Mike Sewell and the team at Springfield-based StepNpull had a series of high-profile successes amid the coronavirus pandemic.
Sewell, president and co-owner of the foot-operated door opener company, appeared on popular television show “Shark Tank” in April 2021, securing an on-air deal with investor Kevin O’Leary, aka Mr. Wonderful. Prior, several videos featuring the company’s product went viral during 2020 as the pandemic took hold, leading to massive sales for the company he founded in 2007 with business partners Kelly Coddington and Ron Ely.
“It was a 70-times increase in just a matter of a week,” Sewell says of the early days of the pandemic for the StepNpull product, a hands-free door opener solution to keep germs from spreading. “When that hit, I was working day and night and weekends.”
During 2020, the company’s revenue jumped to roughly $7 million, with $1.7 million of that generated in March 2020 alone. Springfield Business Journal previously reported the company’s 2019 revenue was $336,000.
Those sales increases catapulted Sewell and the product’s appearance on ABC’s “Shark Tank,” in which entrepreneurs pitch ideas to a panel of wealthy celebrity investors.
In the episode, Sewell accepted a $300,000 offer from O’Leary in exchange for a 6% equity stake after also receiving interest from Lori Greiner and Daymond John. O’Leary and John went back and forth, until O’Leary sweetened his offer at the last moment by lowering his previous equity stake bid to win Sewell’s approval.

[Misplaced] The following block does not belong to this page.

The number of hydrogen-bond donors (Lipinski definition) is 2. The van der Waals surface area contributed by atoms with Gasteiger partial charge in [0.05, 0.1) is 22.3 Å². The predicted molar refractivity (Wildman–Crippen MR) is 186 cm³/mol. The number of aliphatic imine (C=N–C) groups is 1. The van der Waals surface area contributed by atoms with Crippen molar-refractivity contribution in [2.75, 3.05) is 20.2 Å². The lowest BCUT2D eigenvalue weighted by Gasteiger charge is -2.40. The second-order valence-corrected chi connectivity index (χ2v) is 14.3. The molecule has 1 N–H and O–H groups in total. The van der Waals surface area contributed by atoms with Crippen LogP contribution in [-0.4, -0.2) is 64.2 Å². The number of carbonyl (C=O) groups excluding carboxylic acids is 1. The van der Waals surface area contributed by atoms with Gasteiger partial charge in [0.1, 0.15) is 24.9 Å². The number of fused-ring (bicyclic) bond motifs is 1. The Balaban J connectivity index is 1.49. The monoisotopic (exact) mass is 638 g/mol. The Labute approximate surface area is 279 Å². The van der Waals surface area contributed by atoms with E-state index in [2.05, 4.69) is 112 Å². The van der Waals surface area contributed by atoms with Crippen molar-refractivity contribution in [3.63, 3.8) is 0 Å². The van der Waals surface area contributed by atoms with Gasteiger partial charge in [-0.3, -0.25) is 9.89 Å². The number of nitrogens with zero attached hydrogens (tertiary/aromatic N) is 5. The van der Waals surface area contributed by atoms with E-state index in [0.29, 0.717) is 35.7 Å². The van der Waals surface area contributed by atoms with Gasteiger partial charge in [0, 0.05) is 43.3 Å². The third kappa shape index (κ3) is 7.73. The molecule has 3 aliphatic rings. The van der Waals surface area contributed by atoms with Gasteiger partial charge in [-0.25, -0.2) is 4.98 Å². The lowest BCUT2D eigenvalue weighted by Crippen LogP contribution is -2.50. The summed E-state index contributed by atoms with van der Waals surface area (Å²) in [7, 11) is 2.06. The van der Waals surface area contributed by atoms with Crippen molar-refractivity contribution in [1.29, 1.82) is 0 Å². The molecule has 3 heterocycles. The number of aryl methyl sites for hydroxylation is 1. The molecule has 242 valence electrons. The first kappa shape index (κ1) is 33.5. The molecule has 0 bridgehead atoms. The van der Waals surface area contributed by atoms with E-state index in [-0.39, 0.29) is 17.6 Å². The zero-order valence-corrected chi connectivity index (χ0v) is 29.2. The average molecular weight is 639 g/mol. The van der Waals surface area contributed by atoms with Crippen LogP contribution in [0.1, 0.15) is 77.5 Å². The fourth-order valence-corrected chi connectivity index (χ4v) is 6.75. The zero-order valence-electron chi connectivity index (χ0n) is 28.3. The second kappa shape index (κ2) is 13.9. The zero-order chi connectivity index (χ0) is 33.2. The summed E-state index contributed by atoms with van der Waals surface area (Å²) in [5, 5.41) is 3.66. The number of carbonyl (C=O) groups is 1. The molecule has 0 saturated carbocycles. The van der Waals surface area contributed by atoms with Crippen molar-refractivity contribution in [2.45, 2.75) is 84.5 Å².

“Kevin, let’s do it,” Sewell finally responded.
As of November 2021, Sewell says StepnPull and O’Leary’s team have continued negotiations. It’s customary in “Shark Tank” for the negotiation process to continue off the air.
Whether an investment is ultimately secured, Sewell says the “Shark Tank” appearance “was a very pleasant experience, other than my nerves.”
“That’s like the best commercial you could ever have and not have to pay for it,” he says. “People use the term ‘surreal’ and that’s appropriate.”
Sewell says sales for StepnPull have calmed since the COVID-19 wave, ending 2021 at around $1 million, which he says is more sustainable for the three founders.
While the company’s appearance on “Shark Tank” fueled a sales push, Sewell says it was “nothing like what COVID did.” Reflecting on his company after the show, he says future cash injections likely won’t be needed.
“I’m honestly very happy with where we landed,” he says. “We didn’t go on the show because we really needed the money investment. We had ample money to work with. We had the biggest commercial we could ever have.”
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